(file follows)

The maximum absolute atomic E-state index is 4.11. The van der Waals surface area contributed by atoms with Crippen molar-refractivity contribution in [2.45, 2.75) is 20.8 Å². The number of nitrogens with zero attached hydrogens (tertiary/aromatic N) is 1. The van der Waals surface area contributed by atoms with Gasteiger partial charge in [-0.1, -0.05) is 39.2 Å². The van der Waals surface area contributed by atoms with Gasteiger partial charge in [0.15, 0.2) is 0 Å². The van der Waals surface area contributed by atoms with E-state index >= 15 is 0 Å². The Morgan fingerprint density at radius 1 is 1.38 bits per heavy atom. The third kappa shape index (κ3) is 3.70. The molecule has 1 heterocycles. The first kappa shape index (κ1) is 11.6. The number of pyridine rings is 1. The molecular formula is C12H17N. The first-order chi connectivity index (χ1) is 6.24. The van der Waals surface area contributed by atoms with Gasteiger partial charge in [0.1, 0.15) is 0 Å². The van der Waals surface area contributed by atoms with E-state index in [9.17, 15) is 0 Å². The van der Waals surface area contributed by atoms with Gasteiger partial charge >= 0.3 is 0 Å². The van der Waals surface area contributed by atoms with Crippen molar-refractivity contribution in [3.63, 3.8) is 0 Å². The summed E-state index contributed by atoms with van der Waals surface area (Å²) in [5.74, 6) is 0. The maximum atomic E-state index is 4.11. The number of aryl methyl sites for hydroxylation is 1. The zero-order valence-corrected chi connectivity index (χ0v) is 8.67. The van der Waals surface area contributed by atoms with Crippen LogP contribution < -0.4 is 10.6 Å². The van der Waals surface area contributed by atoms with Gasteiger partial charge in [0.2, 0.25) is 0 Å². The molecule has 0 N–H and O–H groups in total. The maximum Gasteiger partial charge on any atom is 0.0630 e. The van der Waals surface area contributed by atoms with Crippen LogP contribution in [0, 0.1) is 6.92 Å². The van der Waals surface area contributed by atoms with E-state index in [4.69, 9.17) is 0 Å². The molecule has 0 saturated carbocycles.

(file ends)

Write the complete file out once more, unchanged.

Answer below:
The maximum absolute atomic E-state index is 4.11. The van der Waals surface area contributed by atoms with Crippen molar-refractivity contribution in [2.45, 2.75) is 20.8 Å². The number of nitrogens with zero attached hydrogens (tertiary/aromatic N) is 1. The van der Waals surface area contributed by atoms with Gasteiger partial charge in [-0.1, -0.05) is 39.2 Å². The van der Waals surface area contributed by atoms with Gasteiger partial charge in [0.15, 0.2) is 0 Å². The van der Waals surface area contributed by atoms with E-state index >= 15 is 0 Å². The Morgan fingerprint density at radius 1 is 1.38 bits per heavy atom. The third kappa shape index (κ3) is 3.70. The molecule has 1 heterocycles. The first kappa shape index (κ1) is 11.6. The number of pyridine rings is 1. The molecular formula is C12H17N. The first-order chi connectivity index (χ1) is 6.24. The van der Waals surface area contributed by atoms with Gasteiger partial charge in [0.1, 0.15) is 0 Å². The van der Waals surface area contributed by atoms with E-state index in [9.17, 15) is 0 Å². The van der Waals surface area contributed by atoms with Gasteiger partial charge >= 0.3 is 0 Å². The van der Waals surface area contributed by atoms with Crippen molar-refractivity contribution in [3.63, 3.8) is 0 Å². The summed E-state index contributed by atoms with van der Waals surface area (Å²) in [5.74, 6) is 0. The maximum atomic E-state index is 4.11. The number of aryl methyl sites for hydroxylation is 1. The zero-order valence-corrected chi connectivity index (χ0v) is 8.67. The van der Waals surface area contributed by atoms with Crippen LogP contribution < -0.4 is 10.6 Å². The van der Waals surface area contributed by atoms with Gasteiger partial charge in [0.2, 0.25) is 0 Å². The molecule has 0 N–H and O–H groups in total. The maximum Gasteiger partial charge on any atom is 0.0630 e. The van der Waals surface area contributed by atoms with Crippen LogP contribution in [0, 0.1) is 6.92 Å². The van der Waals surface area contributed by atoms with E-state index in [4.69, 9.17) is 0 Å². The molecule has 0 saturated carbocycles.